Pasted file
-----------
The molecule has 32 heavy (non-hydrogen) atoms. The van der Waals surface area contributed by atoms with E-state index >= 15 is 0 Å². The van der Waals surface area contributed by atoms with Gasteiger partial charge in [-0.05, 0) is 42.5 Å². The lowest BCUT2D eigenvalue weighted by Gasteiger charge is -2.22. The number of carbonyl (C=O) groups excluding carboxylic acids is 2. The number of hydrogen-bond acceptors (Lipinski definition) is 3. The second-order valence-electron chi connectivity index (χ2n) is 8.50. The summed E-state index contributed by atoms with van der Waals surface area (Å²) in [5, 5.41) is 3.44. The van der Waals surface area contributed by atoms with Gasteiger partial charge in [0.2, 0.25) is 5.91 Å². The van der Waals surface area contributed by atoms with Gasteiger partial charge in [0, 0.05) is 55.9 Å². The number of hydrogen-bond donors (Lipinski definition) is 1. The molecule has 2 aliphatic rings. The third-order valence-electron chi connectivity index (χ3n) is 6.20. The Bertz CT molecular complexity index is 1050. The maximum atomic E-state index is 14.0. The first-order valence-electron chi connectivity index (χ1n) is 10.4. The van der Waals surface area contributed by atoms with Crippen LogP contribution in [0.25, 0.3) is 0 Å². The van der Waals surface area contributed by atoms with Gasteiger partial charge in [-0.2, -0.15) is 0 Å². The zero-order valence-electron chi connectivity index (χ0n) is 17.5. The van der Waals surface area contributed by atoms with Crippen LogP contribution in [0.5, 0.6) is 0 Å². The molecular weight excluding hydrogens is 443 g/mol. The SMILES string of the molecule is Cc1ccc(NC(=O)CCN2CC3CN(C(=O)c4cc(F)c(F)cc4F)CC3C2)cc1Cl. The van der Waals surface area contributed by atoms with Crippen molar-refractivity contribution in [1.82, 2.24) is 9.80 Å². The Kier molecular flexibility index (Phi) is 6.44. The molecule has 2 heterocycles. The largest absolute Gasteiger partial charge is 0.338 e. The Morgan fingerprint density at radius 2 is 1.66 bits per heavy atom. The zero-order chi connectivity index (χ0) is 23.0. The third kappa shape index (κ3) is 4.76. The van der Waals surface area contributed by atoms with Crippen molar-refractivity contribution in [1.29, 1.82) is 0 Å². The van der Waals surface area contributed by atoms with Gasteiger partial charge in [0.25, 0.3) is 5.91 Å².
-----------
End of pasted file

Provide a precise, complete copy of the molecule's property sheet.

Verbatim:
The molecule has 32 heavy (non-hydrogen) atoms. The van der Waals surface area contributed by atoms with E-state index >= 15 is 0 Å². The van der Waals surface area contributed by atoms with Gasteiger partial charge in [-0.05, 0) is 42.5 Å². The lowest BCUT2D eigenvalue weighted by Gasteiger charge is -2.22. The number of carbonyl (C=O) groups excluding carboxylic acids is 2. The number of hydrogen-bond acceptors (Lipinski definition) is 3. The second-order valence-electron chi connectivity index (χ2n) is 8.50. The summed E-state index contributed by atoms with van der Waals surface area (Å²) in [5, 5.41) is 3.44. The van der Waals surface area contributed by atoms with Gasteiger partial charge in [0.2, 0.25) is 5.91 Å². The van der Waals surface area contributed by atoms with Gasteiger partial charge in [0, 0.05) is 55.9 Å². The number of hydrogen-bond donors (Lipinski definition) is 1. The molecule has 2 aliphatic rings. The third-order valence-electron chi connectivity index (χ3n) is 6.20. The Bertz CT molecular complexity index is 1050. The maximum atomic E-state index is 14.0. The first-order valence-electron chi connectivity index (χ1n) is 10.4. The van der Waals surface area contributed by atoms with Crippen LogP contribution in [0.25, 0.3) is 0 Å². The van der Waals surface area contributed by atoms with Gasteiger partial charge in [-0.2, -0.15) is 0 Å². The zero-order valence-electron chi connectivity index (χ0n) is 17.5. The van der Waals surface area contributed by atoms with Crippen LogP contribution in [0.5, 0.6) is 0 Å². The molecular weight excluding hydrogens is 443 g/mol. The SMILES string of the molecule is Cc1ccc(NC(=O)CCN2CC3CN(C(=O)c4cc(F)c(F)cc4F)CC3C2)cc1Cl. The van der Waals surface area contributed by atoms with Crippen molar-refractivity contribution in [1.82, 2.24) is 9.80 Å². The Kier molecular flexibility index (Phi) is 6.44. The molecule has 2 heterocycles. The largest absolute Gasteiger partial charge is 0.338 e. The Morgan fingerprint density at radius 2 is 1.66 bits per heavy atom. The zero-order chi connectivity index (χ0) is 23.0. The third kappa shape index (κ3) is 4.76. The van der Waals surface area contributed by atoms with Crippen molar-refractivity contribution in [1.29, 1.82) is 0 Å². The van der Waals surface area contributed by atoms with Gasteiger partial charge in [0.25, 0.3) is 5.91 Å².